How is a commonhold created?
A commonhold may be created either with or without unit-holders.
Commonhold is most likely to be used for new developments i.e. before the identity of the eventual unit-holders is known. The developer must own the freehold of the proposed development and must apply to the Land Registry to register its interest as a commonhold. As part of the registration process, the developer must set up the commonhold association and finalise the commonhold community statement. During this “transitional period” the commonhold community statement will not have effect and the commonhold association will not yet own the common parts.
The sale of the first unit will end the transitional period and trigger the transfer of the common parts to the commonhold association and the coming into effect of the commonhold community statement. The developer may include “local rules” in the commonhold community statement for the duration of its involvement to ensure that it retains an appropriate degree of control over completion of the development. The sale of the final unit will mark the end of the developer’s involvement in the commonhold.
Although less likely to be seen in practice, existing leasehold developments can be converted into commonhold schemes. The applicant must own the freehold, and all existing leaseholders and any mortgagees must consent to the application to convert. All existing leases will be extinguished on the creation of the commonhold and leaseholders will, presumably, negotiate suitable consideration as a condition of giving consent to the creation of the commonhold and/or will be granted a commonhold unit in place of their lease. The commonhold community statement will have effect and the common parts will be transferred to the commonhold association immediately on completion of the registration of the commonhold at the Land Registry.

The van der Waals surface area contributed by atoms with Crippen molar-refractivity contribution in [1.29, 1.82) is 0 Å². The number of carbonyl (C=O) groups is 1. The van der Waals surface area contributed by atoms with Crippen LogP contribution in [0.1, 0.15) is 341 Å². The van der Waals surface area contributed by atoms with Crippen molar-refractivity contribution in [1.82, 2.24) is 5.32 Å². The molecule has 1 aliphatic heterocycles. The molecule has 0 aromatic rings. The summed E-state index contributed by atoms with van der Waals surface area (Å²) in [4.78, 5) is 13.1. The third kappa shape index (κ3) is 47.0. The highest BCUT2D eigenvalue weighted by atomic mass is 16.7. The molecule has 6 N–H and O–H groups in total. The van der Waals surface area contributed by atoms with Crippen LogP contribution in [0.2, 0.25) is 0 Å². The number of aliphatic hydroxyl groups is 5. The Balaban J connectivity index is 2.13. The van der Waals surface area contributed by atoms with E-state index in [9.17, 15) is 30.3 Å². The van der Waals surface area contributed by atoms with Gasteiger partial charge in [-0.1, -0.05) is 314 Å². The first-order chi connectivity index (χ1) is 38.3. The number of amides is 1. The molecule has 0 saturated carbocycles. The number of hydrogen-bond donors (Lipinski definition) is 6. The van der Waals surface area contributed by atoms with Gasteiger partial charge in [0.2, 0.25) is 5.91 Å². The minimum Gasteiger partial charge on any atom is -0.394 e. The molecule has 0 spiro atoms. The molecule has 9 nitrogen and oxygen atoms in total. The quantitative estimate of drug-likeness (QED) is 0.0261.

What are the advantages of commonhold?
A commonhold development may have a number of advantages over the current leasehold regime:
- The unit-holder will own the freehold interest to its unit, rather than a diminishing leasehold interest. Commonhold properties may attract a premium as a result
- The commonhold community statement will be drafted in straightforward language and will be identical for each unit. Unit-holders will benefit from this transparency and the knowledge that identical provisions bind all unit-holders within the commonhold
- Once a commonhold has been established the initial disposal of individual units is likely to be quicker, and the associated costs less, as the commonhold community statement and associated documents will be in a set form and will not be open to further negotiation